Archive for the ‘Member Reviews’ Category
It is a fairly good guarantee that once you catch the treasure hunting fever there is no turning back. Those that start out with the basic models of metal detectors will soon be thinking of ways to move up in the world of detectors. Finding deep metals that yield large treasure caches is something that all enthusiasts dream about.
For those who are looking to search deeper it is imperative to select a deep seeking metal detector. If you are looking to begin searching for gold and other precious metals that are deeper than one-meter you will need a two box style metal detector.
One of the best models available in the two box metal detector series is the Makro Jeohunter 3D Dual System. This metal detector has outstanding metal discrimination and separates metals into four categories which are gold, non-ferrous, ferrous and steel. For the first time there is a metal detector that gives complete visual analysis of objects before having to dig. The Makro Jeohunter 3D Dual System makes it possible to find precious metals at extreme depths.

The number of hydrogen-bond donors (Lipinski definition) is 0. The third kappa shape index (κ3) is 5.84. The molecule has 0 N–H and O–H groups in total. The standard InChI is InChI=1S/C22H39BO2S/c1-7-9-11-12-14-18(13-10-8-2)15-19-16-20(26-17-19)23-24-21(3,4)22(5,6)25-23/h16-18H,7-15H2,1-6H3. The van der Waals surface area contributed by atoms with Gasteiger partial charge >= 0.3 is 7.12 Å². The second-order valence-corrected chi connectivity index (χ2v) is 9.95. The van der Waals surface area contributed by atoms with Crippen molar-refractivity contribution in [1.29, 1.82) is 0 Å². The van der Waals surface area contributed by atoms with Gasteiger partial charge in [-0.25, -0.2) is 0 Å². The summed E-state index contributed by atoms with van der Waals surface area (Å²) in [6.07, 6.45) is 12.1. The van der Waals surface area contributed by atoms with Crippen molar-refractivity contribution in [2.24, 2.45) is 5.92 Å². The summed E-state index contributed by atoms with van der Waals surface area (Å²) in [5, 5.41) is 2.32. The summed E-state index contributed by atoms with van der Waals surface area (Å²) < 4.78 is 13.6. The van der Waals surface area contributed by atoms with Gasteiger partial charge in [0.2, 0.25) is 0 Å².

-Detectorstuff member Ian Pettigrew (AKA draaiorgel) has written up a great new users guide with tips and helpful information on the Garrett Ace 250! Many thanks to Ian for his contribution….
The Ace 250 is an ideal beginner’s machine especially if you know absolutely nothing about metal detecting. (Just like me when I first started)
I had read on many MD forums about what a fabulous machine it was and
the price was right.
*Detectorstuff loves user submitted reviews! Who better to give some advice and feedback than real life users who have plenty of hours behind the coil. Read HERE for information on being a DetectorStuff review submitter! Thanks Eu_citizen for another great review!
Now when you break this thing out of it’s box… It looks impressive! Nice green colour, big display heavy and steadily built coils.
Everything looks good and so, now taking it into the field will tell if it’s good or not.
You’ll note it’s easy to put together. And will need adjusting to your length, otherwise it’s going to feel real heavy. (i.e. arm cup, lower rod need adjustments)
It’s not to bad when you’ve done that.
Ok when skimming through the manual you’ll note there aren’t many adjustments, just more or less weird names for them.
Just learn them. Oh and it is a bit noes heavy, if to heavy opt for another coil.
In the field:
Well I start out at the park and play around a bit and soon I noted.. “I need a smaller coil!”
One of DetectorStuff’s newest members, Eu-Citizen has hit the ground running with user submitted content! Here’s his review of the DFX…Thanks EU!
When you take it out of the box, it doesn’t really look much. But as soon as you turn it on and want to adjust things.. Whoaa!